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Culture and Religion

Social Justice



Ah, the struggle is real. The struggle to survive. To thrive. To make something out of one’s life. But what if that struggle didn’t have to be so hard? What if we had “social justice”?

Some base their belief on “social justice” in the wonderful words of the Declaration of Independence: “We hold these truths to be self-evident, that all men are created equal, that they are endowed by their Creator with certain unalienable Rights, that among these are Life, Liberty and the Pursuit of Happiness.” What incredible words those were, at the time, and remain to this day! While the Forefathers didn’t use the term “social justice”, could they have meant that?

No. Not in a million years. There is nothing about the Declaration of Independence, the U.S. Constitution or the 240 years of legal precedent since then that supports the notion that social justice is something America strives for. And the reason, folks, is that social justice doesn’t mean what some contend it means. I’ll get a lot of pushback on this one, and I’m ready to take on all comers, but I’ll start with some routine, albeit illogical, arguments.

“Social justice is about fairness.” Well, who is against fair? Is it fair that it started raining hard during Tech’s game at Miami? Nope. Tech’s ground game came to a halt in the sloppy track of Miami’s field. Miami enjoyed a distinct advantage on the sloppy field. How about the common good? Isn’t that social justice? An even playing field for all? Forget the rain, Tech simply doesn’t have the hosses on their line of scrimmage that Miami has. Instead of recruiting which is loaded with allegations of fraud, why not take all the football players in the nation, rank them, and assign them to schools? Wouldn’t that be fair? Not to the players of course, but to the schools? When you talk of common good, someone has to be the enforcer. Social justice proponents necessarily line up in favor of the government making those decisions.

Some use the term “social justice” to accuse others of being a racist, rape apologist, capitalist or other term now deemed derogatory. I mean, who can be in favor of a rape apologist? After all, if a person says they were raped, isn’t that enough? Why even have a trial? If the alleged perp or her/his defenders even dare to question the accusation, they are rape apologists. To defend anyone accused is to favor rape they argue. Harvey Weinstein has already been stripped of his Academy membership based on the allegations alone. While the Academy is a private organization and can do what they want, social justice demands that the Fifth and Fourteenth Amendments dealing with “due process” are meaningless. Merely defending or supporting a derided group is worthy of expulsion from our society some argue. After all, that Declaration of Independence and those Constitutional Amendments were written by a bunch of old, landed gentry, white guys. Can’t rely on that, can we?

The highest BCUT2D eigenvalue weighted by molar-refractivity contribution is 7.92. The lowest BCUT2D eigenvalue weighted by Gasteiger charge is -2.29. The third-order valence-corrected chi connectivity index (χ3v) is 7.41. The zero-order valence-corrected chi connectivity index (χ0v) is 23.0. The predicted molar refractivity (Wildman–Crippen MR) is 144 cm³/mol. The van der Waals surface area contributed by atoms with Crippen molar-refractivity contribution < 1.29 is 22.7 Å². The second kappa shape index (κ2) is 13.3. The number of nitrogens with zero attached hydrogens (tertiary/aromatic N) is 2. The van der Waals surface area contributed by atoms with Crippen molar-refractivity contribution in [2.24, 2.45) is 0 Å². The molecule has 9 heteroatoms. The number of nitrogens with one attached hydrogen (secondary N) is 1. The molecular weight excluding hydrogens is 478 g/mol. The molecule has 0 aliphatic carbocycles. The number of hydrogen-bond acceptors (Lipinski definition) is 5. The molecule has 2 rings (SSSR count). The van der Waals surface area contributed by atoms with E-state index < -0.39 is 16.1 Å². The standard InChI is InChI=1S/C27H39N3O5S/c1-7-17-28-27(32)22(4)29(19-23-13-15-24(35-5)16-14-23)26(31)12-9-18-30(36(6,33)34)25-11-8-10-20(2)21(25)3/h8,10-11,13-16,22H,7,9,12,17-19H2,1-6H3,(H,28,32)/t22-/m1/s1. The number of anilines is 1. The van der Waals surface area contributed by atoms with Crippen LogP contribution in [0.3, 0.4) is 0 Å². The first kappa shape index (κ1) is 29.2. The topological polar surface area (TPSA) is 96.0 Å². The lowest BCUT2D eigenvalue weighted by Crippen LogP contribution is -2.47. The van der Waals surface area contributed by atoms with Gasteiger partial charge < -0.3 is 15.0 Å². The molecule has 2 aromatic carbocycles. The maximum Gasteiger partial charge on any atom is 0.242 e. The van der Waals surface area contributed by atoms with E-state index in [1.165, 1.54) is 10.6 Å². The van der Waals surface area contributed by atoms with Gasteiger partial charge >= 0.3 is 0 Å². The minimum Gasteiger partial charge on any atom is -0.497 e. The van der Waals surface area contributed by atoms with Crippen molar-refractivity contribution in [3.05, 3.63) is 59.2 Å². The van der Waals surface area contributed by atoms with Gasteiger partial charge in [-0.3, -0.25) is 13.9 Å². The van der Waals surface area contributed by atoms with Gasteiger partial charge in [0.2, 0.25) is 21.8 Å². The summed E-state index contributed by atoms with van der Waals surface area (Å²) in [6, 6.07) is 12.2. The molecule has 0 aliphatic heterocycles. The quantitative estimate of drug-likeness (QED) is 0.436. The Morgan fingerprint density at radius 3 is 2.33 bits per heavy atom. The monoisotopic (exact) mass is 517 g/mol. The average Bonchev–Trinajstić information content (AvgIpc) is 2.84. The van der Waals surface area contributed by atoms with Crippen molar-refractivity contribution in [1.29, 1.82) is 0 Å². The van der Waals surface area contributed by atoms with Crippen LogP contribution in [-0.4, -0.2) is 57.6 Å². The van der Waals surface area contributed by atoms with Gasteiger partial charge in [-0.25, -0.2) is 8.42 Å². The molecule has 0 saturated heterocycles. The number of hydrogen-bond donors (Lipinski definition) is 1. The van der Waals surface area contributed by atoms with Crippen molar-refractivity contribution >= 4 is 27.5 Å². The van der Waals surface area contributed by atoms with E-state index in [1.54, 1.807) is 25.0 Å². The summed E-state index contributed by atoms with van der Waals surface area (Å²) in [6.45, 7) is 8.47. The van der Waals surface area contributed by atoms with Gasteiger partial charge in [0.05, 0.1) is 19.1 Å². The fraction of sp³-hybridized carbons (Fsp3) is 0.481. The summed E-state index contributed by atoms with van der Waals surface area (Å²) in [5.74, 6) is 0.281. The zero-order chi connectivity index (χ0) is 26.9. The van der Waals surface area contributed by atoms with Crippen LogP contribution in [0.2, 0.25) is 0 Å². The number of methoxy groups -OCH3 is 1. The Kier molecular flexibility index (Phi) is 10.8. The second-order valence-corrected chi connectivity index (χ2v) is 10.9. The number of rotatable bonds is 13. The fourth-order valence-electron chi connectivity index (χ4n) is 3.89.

Since I mentioned racism, isn’t it enough that I am a white guy, thus not entitled to an opinion on race? So said an attacker recently on Facebook. Later, that same person, a veteran, said that since I didn’t serve in the military, I had no right to take a stand on any issue involving the flag. Huh? When I pointed out that I graduated a year after the Vietnam War was over, and at 6’7”, 165 pounds, I was physically disqualified from serving since they were already downsizing, the attacker said that nevertheless I wasn’t entitled to an opinion because I was racist, solely based on my race. I’ve got a thicker skin than most, so I don’t care about these idiotic attacks, but many people are scared to even enter into political discourse for fear of repercussions. A Cato poll released this week says 71% of Americans are afraid to share their political beliefs. I can understand why. Then the media (which perpetuates some of this nonsense, remember CNN threatening to “out” a Reddit user who made the infamous Trump GIF?) wonders why their political prediction polling is so wrong.

I hope for an America where we strive for freedom. We should never cower to political correctness, or suffer “social justice”, just to survive. Thomas Jefferson wrote about the “pursuit of happiness.” It was an individual pursuit, not a societal pursuit. Rugged individualism is, indeed, what built this country, and still does. It’s entrepreneurs investing their time and ideas. It’s venture capitalists putting money at play. It’s a construction worker working hard days for well earned pay to make things better, while maybe working a second job to make his kid’s life a little better. It’s a single mom, working three jobs, to make ends meet.

It is the challenge of life that causes us to push for the best we can be. I don’t want anyone to suffer. No one. So I’m fine with a “social justice” component that means no one should suffer in this great country from lack of food, shelter or clothing after giving it their best effort. But by the same token, I’m not a “Great Society” guy either, one who wants everyone to be equal by government fiat. There will be winners, and losers, in the game of life. The struggle is real. But it is that struggle that gives us life.

Originally published in the Houston Home Journal.